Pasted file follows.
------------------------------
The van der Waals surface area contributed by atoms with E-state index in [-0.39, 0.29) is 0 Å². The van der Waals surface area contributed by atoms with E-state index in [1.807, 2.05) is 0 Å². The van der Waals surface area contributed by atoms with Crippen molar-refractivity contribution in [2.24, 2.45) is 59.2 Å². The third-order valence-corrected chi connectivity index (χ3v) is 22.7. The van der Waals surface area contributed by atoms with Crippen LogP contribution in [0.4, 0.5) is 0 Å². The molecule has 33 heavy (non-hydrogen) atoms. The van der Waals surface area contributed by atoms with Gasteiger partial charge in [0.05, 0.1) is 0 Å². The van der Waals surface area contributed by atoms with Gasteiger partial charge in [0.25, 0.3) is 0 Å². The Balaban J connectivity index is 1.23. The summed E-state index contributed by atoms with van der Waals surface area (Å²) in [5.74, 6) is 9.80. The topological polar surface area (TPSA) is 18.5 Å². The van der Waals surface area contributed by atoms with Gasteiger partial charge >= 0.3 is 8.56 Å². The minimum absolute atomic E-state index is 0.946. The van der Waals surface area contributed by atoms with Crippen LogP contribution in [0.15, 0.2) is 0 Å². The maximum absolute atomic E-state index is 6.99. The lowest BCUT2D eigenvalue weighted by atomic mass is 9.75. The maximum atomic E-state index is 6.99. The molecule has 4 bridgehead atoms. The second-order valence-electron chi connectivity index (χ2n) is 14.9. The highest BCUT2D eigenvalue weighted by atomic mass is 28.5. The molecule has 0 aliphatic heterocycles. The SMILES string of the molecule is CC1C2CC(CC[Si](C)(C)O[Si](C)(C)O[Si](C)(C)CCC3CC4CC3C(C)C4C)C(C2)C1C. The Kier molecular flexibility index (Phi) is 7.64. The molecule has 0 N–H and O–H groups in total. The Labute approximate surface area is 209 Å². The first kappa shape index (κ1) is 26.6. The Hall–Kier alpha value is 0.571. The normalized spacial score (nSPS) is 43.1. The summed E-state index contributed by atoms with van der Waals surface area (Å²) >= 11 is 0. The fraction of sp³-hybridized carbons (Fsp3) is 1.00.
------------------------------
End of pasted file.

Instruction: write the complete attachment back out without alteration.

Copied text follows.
The van der Waals surface area contributed by atoms with E-state index in [-0.39, 0.29) is 0 Å². The van der Waals surface area contributed by atoms with E-state index in [1.807, 2.05) is 0 Å². The van der Waals surface area contributed by atoms with Crippen molar-refractivity contribution in [2.24, 2.45) is 59.2 Å². The third-order valence-corrected chi connectivity index (χ3v) is 22.7. The van der Waals surface area contributed by atoms with Crippen LogP contribution in [0.4, 0.5) is 0 Å². The molecule has 33 heavy (non-hydrogen) atoms. The van der Waals surface area contributed by atoms with Gasteiger partial charge in [0.05, 0.1) is 0 Å². The van der Waals surface area contributed by atoms with Gasteiger partial charge in [0.25, 0.3) is 0 Å². The Balaban J connectivity index is 1.23. The summed E-state index contributed by atoms with van der Waals surface area (Å²) in [5.74, 6) is 9.80. The topological polar surface area (TPSA) is 18.5 Å². The van der Waals surface area contributed by atoms with Gasteiger partial charge >= 0.3 is 8.56 Å². The minimum absolute atomic E-state index is 0.946. The van der Waals surface area contributed by atoms with Crippen LogP contribution in [0.15, 0.2) is 0 Å². The maximum absolute atomic E-state index is 6.99. The lowest BCUT2D eigenvalue weighted by atomic mass is 9.75. The maximum atomic E-state index is 6.99. The molecule has 4 bridgehead atoms. The second-order valence-electron chi connectivity index (χ2n) is 14.9. The highest BCUT2D eigenvalue weighted by atomic mass is 28.5. The molecule has 0 aliphatic heterocycles. The SMILES string of the molecule is CC1C2CC(CC[Si](C)(C)O[Si](C)(C)O[Si](C)(C)CCC3CC4CC3C(C)C4C)C(C2)C1C. The Kier molecular flexibility index (Phi) is 7.64. The molecule has 0 N–H and O–H groups in total. The Labute approximate surface area is 209 Å². The first kappa shape index (κ1) is 26.6. The Hall–Kier alpha value is 0.571. The normalized spacial score (nSPS) is 43.1. The summed E-state index contributed by atoms with van der Waals surface area (Å²) >= 11 is 0. The fraction of sp³-hybridized carbons (Fsp3) is 1.00.